If you’re like me, you probably play a pretty wide variety of games. If you’re really like me, you probably get pretty addicted to time management games. Since the early days of PC gaming, time management games have been a big part of the platform. If you haven’t played this type of game in the past, the strategy comes in by managing resources and expansion while seeking to constantly advance further. Unfortunately in recent years it has fallen off to some extent.
A Game of Dwarves is a game made to fit perfectly in this genre. Dwarves, of course, are digging creatures, and your main goal will be to expand down and out. As you dig you'll uncover new resources and rooms with enemies, and you'll use those resources to assemble new items and equipment. The deeper you go, the better the resources and the stronger the monsters. Think minecraft but with lots of little creatures and an economy to manage.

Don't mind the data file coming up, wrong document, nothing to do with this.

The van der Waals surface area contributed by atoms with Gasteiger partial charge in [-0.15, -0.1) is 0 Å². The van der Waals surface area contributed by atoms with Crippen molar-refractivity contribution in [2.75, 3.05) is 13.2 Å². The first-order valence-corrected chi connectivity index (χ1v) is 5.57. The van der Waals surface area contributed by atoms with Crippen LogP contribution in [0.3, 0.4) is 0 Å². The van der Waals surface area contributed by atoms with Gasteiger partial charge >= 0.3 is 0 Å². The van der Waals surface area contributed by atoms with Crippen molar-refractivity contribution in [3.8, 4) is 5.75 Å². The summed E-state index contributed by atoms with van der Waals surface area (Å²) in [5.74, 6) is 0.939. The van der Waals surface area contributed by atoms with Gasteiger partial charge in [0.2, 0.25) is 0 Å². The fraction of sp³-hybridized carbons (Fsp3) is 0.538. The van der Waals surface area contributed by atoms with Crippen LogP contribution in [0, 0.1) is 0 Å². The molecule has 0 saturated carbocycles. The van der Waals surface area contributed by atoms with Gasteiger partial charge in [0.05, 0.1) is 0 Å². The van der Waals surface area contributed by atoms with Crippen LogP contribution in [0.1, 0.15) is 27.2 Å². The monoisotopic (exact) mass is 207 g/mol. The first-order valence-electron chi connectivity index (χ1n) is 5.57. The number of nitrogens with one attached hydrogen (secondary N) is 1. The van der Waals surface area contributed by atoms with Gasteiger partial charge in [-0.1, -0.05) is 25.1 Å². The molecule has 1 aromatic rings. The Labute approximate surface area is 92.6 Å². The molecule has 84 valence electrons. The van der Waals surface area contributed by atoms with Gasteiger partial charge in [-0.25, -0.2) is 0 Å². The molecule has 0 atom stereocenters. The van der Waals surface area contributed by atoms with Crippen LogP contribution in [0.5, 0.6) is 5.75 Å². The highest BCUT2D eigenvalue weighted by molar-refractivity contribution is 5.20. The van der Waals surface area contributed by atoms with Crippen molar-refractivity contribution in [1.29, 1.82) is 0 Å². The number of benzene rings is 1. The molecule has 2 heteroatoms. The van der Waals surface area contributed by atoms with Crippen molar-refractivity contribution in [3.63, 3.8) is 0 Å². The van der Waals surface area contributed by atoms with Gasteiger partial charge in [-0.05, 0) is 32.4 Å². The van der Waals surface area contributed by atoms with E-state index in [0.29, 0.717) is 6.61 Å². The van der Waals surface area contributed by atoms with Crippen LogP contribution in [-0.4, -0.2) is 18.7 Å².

The dwarves themselves can be one of four classes. You'll have workers who manage equipment, diggers who dig, craftsmen who build, and soldiers who protect your other dwarves from attacks. As each type of dwarf levels up, you can change them into advanced specialty classes, which will offer unique advantages. For example, the warriors can be specialized into massively defensive shielded soldiers or offensive ranged-musketmen. Technology will advance with your dwarves, allowing for more modern weapons and equipment.
You will dig through the Earth in various levels of depth as you expand. The isometric map system lets you view individual depths, and the camera is freely rotatable to allow you to get a variety of viewing angles. Of course, as with all games of this type, you don’t directly control the dwarves, but rather give orders and wait for the dwarves to carry them out. Time can be sped up to avoid waiting for your dwarves to complete the desired tasks.
It’s easy to enjoy A Game of Dwarves, and it seems to be coming along well. There are some moderately confusing interface designs, but I was reassured that these will be ironed out and are a product of early development. I also had some mild issues with camera control, but I had only played for about 15 minutes and hadn’t quite gotten the hang of it yet. Strategy and managemenet enthusiasts can look forward to A Game of Dwarves later this year.